This story appeared in the March issue of PRC’s Preservation in Print magazine. Interested in getting more preservation stories like this delivered to your door nine times a year? Become a member of the PRC for a subscription!


I’m a Preservationist
Mark Collins Romig – Senior Vice President/Chief Marketing Officer for New Orleans & Company, Stadium Announcer for the New Orleans Saints


This month marks a year since the first COVID-19 case was confirmed in Louisiana. While the pandemic has caused hardship across the state, the tourism sector has suffered severely. While we realize you do not have a crystal ball, what are your expectations for tourism in 2021?

The true essence of tourism are the women and men who make this their passion and livelihood. The focus of our work at New Orleans & Company, which is the marketing and sales arm for the industry, is to continue to build opportunities for visitation in the months and years ahead so that we can restore and build back better these jobs and support the thousands of businesses, musicians and artists that play a part of the tourism economy.

With the rollout of vaccines, we remain cautiously optimistic about the last half of the year regarding the return of meetings as well as the recent announcements about the re-emergence of festivals in October. We have all learned the art of pivoting and adapting to this “new” normal, and I believe that determination and persistence will be the elements for our success as a community in the months and years ahead. We also must continue to adhere to the critical COVID-19 safety protocols, which we embed in our marketing messages to visitors. We must continue to insist that our visitors follow our health mandates. Beyond 2021 and given further progress in the defeat of this pandemic, we see a period of two to three more years for a complete recovery.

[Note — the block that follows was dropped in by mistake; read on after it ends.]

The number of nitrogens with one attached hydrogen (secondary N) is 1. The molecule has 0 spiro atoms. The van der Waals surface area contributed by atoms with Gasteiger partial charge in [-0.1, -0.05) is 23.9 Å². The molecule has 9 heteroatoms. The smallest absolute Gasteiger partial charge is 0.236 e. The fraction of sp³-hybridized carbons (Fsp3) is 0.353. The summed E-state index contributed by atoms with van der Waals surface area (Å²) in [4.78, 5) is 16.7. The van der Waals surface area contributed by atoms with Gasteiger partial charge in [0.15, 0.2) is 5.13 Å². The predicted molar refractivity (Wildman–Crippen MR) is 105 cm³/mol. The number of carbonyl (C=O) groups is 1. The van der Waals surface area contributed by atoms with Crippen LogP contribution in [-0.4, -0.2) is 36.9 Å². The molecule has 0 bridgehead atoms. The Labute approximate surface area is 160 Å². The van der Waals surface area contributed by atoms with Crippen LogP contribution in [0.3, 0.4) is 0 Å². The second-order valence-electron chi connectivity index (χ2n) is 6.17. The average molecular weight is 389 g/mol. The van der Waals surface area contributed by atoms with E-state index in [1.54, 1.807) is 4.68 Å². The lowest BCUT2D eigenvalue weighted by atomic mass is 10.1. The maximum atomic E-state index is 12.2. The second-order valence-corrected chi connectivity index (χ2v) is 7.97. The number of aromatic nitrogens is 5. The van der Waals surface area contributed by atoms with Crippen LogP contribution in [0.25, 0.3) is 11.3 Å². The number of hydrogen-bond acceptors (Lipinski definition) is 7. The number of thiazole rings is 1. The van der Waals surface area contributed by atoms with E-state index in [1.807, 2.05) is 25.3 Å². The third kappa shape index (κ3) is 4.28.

What are some ways that locals could meaningfully support the tourism industry while we wait for visitors to return?

Supporting small businesses right now wherever we can is crucial. Continuing to go to restaurants is incredibly important — whether it is dining in (or outdoor dining, depending on comfort level) or getting regular takeout and making sure to try new places. A lot of new places opened in 2020, despite all the challenges that the year brought. So, while it can be tempting to stick to the same favorites, branching out a bit with the same enthusiasm as we would in normal times can make or break these new spots. And be sure to go above and beyond with tipping — the difference of a few dollars where you can spare them might not seem like a lot, but it can do so much to make up for lost tip revenue for hospitality workers. It also shows that we, as locals, recognize the pressure that they are under and appreciate them more than ever.